IBM will be turning off its unencrypted FTP servers for downloading products and PTFs over the Internet very soon. How soon? Maybe as soon as next month, April 2016! (See the statement of direction in the z/OS V2.2 announcement.) Do you download software products and PTFs from IBM's servers to your z/OS? Are you already using a secure and encrypted download method? If so, then great! But if not, will you be ready when the lights go out on unsecured FTP? Don't be caught unprepared. If you download any of the following offerings directly from IBM's servers to your z/OS systems, then you need to take action now:
- PTFs and HOLDDATA ordered using the SMP/E RECEIVE ORDER command
- PTFs ordered using Shopz
- PTFs ordered using ServiceLink
- Products in ServerPac and CBPDO offerings ordered using Shopz
- Products in CustomPac offerings
SMP/E can perform secure and encrypted downloads from IBM's servers using FTPS (FTP over TLS) and HTTPS (HTTP Secure) via the RECEIVE command and the GIMGTPKG service routine, but, using either of these download methods requires preparation and one-time setup. You can read the full story with lots of details in the "Preparing for secure Internet delivery" chapter of the SMP/E User's Guide.
However, if you want the short and sweet version, first make sure you have SMP/E APAR IO22422 installed (PTF UO01744 for SMP/E V3.6, HMP1J00, and PTF UO01743 for SMP/E V3.5, HMP1H00). Then simply specify the following three attributes in your <CLIENT> tag for the SMP/E RECEIVE command and the GIMGTPKG service routine:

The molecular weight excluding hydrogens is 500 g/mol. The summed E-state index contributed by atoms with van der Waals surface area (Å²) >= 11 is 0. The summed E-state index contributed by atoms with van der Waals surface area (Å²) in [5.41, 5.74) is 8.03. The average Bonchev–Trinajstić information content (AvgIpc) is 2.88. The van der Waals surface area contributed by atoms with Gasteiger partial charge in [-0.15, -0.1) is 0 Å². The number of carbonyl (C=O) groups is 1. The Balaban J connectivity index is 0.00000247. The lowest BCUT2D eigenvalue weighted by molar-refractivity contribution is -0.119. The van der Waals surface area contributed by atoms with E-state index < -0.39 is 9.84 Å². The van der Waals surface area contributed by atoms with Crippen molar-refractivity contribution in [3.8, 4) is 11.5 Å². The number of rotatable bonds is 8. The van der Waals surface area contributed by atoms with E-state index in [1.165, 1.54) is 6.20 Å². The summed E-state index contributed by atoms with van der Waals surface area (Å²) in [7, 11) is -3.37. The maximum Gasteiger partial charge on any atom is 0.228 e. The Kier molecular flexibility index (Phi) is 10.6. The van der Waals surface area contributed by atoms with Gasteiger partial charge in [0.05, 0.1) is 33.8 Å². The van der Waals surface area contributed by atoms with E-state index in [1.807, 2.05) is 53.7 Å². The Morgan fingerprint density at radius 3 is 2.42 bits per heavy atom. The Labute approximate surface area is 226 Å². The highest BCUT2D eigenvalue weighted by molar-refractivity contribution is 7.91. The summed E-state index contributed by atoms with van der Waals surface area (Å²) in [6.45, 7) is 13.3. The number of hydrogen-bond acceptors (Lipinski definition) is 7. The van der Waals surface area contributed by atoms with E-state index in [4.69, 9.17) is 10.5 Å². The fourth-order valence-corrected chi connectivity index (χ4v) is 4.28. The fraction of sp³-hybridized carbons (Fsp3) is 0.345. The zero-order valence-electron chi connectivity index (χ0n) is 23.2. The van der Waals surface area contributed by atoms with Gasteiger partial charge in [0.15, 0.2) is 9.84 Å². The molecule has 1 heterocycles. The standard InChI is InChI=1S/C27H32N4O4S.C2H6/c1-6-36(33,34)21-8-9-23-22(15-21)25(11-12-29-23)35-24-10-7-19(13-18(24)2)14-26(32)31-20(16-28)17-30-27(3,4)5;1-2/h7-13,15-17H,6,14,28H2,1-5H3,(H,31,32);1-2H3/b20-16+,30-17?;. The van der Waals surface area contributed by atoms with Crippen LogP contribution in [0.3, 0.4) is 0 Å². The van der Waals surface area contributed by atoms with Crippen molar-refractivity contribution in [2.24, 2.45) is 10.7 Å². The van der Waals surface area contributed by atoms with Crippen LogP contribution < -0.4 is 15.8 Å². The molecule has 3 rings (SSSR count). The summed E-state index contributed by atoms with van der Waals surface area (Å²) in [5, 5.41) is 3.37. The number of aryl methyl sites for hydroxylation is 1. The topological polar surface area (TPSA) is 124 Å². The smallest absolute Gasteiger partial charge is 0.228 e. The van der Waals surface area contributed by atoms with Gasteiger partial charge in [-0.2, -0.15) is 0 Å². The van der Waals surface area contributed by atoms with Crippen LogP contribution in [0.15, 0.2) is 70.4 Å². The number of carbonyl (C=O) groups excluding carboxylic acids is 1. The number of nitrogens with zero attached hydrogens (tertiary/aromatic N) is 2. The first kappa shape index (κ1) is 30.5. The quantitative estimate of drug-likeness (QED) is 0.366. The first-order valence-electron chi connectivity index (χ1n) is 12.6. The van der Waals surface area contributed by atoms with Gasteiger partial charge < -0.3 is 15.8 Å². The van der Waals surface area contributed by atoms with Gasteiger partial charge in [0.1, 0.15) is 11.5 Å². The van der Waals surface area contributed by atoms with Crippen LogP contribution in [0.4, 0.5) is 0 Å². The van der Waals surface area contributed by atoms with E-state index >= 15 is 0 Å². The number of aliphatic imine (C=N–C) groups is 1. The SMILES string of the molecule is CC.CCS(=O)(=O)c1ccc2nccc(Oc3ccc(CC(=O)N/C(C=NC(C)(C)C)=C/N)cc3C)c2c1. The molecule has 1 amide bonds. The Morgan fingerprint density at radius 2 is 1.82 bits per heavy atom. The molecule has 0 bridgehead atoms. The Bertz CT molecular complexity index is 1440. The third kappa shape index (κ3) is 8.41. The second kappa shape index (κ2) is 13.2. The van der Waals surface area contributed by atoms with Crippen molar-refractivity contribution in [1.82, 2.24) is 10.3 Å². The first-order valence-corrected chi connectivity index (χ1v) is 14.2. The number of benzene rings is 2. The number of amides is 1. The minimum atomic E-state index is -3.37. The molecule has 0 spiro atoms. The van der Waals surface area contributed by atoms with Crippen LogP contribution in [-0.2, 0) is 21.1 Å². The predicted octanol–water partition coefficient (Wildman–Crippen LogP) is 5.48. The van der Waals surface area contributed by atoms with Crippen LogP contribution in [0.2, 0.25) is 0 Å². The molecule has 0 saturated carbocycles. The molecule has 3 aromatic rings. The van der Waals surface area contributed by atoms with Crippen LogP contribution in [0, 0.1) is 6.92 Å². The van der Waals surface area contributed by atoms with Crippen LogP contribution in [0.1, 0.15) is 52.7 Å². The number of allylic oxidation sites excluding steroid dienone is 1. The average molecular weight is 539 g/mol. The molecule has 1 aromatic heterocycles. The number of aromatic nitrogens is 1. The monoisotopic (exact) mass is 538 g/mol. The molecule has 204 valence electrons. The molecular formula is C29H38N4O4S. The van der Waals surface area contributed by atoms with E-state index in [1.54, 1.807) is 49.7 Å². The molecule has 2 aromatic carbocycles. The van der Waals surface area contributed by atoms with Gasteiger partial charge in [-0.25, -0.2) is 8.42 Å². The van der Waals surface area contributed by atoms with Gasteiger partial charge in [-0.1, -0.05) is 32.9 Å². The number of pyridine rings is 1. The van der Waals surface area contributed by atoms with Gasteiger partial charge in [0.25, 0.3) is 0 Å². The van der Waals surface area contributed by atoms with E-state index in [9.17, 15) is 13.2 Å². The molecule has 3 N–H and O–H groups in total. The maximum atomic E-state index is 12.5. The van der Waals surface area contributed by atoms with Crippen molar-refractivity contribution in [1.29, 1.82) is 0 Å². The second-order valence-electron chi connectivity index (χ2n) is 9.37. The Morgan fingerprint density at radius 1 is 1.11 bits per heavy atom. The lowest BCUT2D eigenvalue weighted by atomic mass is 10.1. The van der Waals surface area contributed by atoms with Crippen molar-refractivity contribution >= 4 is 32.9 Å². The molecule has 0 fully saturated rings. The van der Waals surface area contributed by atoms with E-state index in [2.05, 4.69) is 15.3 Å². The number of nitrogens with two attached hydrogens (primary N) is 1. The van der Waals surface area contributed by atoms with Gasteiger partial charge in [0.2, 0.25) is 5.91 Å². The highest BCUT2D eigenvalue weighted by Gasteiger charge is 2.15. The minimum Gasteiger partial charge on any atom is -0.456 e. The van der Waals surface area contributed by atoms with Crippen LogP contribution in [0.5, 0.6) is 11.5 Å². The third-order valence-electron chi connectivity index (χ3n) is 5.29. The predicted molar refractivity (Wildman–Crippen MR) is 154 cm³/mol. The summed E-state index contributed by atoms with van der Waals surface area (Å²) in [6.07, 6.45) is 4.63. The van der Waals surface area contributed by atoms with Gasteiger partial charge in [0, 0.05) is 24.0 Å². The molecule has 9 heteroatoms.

<CLIENT downloadmethod=”https” downloadkeyring=”javatruststore” javahome="/usr/lpp/java/J6.0" > </CLIENT>
This quick and easy method tells SMP/E to download files using HTTPS, secured with the pre-existing certificate authority (CA) certificates managed by the default z/OS Java truststore. SMP/E uses the capabilities of Java 6 for its HTTPS operations, but you can specify a logical successor like Java 7 or 8 instead on the javahome attribute.
That's it, you're done! You can verify your changes and experiment with IBM's Connectivity Test order, or you can try it out directly with any of the offerings listed above.
If you prefer to use FTPS instead of HTTPS, or if you prefer to manage the certificate authority (CA) certificates with your security manager product, like RACF, or if you just want to learn more, then check out the SMP/E User's Guide.